Health officials are warning that shoppers and diners in Los Angeles County may have been exposed to measles in late December.
Officials confirmed one case of measles in a person who visited several locations in Malibu, Pasadena and Santa Monica while infectious. There is no longer any risk of infection at those establishments, because measles spreads when the sick person coughs or sneezes around others, officials say.
But people who were possibly near the infected person “may be at risk of developing measles and should watch for symptoms of the illness,” says a statement from the L.A. County Department of Public Health.
Symptoms include a fever, cough, red eyes and a rash that appears 10 to 12 days after exposure, officials say.
“If you think that you or someone you know has been exposed to or has measles, contact your healthcare provider by phone right before going in,” said L.A. County health officer Dr. Muntu Davis in the statement. “Getting immunized is the best way to keep from getting and spreading measles.”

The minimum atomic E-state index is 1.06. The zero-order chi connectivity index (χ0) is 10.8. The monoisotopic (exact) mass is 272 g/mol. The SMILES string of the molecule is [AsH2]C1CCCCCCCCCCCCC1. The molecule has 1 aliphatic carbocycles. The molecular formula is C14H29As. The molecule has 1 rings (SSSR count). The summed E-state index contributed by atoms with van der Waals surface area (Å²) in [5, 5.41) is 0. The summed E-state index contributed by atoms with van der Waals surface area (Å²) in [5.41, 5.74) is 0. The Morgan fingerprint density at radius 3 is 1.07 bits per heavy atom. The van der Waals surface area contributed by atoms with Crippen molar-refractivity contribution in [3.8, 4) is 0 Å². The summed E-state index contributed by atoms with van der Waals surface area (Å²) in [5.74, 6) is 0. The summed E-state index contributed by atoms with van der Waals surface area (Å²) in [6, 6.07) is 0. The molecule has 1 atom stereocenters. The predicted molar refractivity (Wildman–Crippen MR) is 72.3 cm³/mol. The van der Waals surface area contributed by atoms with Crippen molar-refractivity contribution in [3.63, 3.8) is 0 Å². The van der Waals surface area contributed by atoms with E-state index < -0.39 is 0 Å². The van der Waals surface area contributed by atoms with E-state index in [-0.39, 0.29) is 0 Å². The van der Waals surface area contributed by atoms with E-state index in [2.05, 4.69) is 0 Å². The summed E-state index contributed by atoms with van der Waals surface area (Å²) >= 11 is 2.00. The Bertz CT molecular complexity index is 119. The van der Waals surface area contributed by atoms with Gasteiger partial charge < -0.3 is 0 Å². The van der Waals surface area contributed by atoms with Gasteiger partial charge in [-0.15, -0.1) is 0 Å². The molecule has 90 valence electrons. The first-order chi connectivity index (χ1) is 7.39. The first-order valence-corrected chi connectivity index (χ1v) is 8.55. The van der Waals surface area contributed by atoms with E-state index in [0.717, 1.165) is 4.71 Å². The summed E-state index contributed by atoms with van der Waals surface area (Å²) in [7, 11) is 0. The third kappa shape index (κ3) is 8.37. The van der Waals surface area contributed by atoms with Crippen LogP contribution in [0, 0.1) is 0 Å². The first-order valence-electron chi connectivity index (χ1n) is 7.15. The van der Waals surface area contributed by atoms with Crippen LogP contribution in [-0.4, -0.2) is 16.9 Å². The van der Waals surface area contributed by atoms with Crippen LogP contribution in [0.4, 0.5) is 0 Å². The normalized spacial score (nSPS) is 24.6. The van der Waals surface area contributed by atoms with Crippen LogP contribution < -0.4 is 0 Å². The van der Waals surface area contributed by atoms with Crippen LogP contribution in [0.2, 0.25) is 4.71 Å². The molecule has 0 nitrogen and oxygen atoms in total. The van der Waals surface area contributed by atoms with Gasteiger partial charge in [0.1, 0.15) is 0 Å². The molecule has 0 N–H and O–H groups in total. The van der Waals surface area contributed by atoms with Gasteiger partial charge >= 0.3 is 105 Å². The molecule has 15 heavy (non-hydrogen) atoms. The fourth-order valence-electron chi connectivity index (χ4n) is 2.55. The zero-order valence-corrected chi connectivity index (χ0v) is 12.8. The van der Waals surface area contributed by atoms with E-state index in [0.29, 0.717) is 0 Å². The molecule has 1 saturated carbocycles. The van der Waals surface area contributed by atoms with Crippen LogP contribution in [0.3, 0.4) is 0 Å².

Officials say the infected person visited the Santa Monica Pier and Blue Plate Taco restaurant Dec. 26 between 1:30 p.m. and 8 p.m; Ralphs and Nordstrom Rack on Foothill Boulevard in Pasadena on Dec. 28 from 11:30 a.m. to 4 p.m.; and Paradise Cove Beach Cafe in Malibu on Dec. 29 from 12:30 p.m. to 5 p.m.
California tightened its vaccine laws in 2016 after a major outbreak of measles centered on Disneyland. Now, school-age children must be fully immunized unless a doctor writes them a medical exemption.
After the law took effect, the vaccination rate among kindergartners in California jumped from 93% to 95%. Doctors say roughly 95% of people need to be immunized to protect against a highly contagious disease such as measles.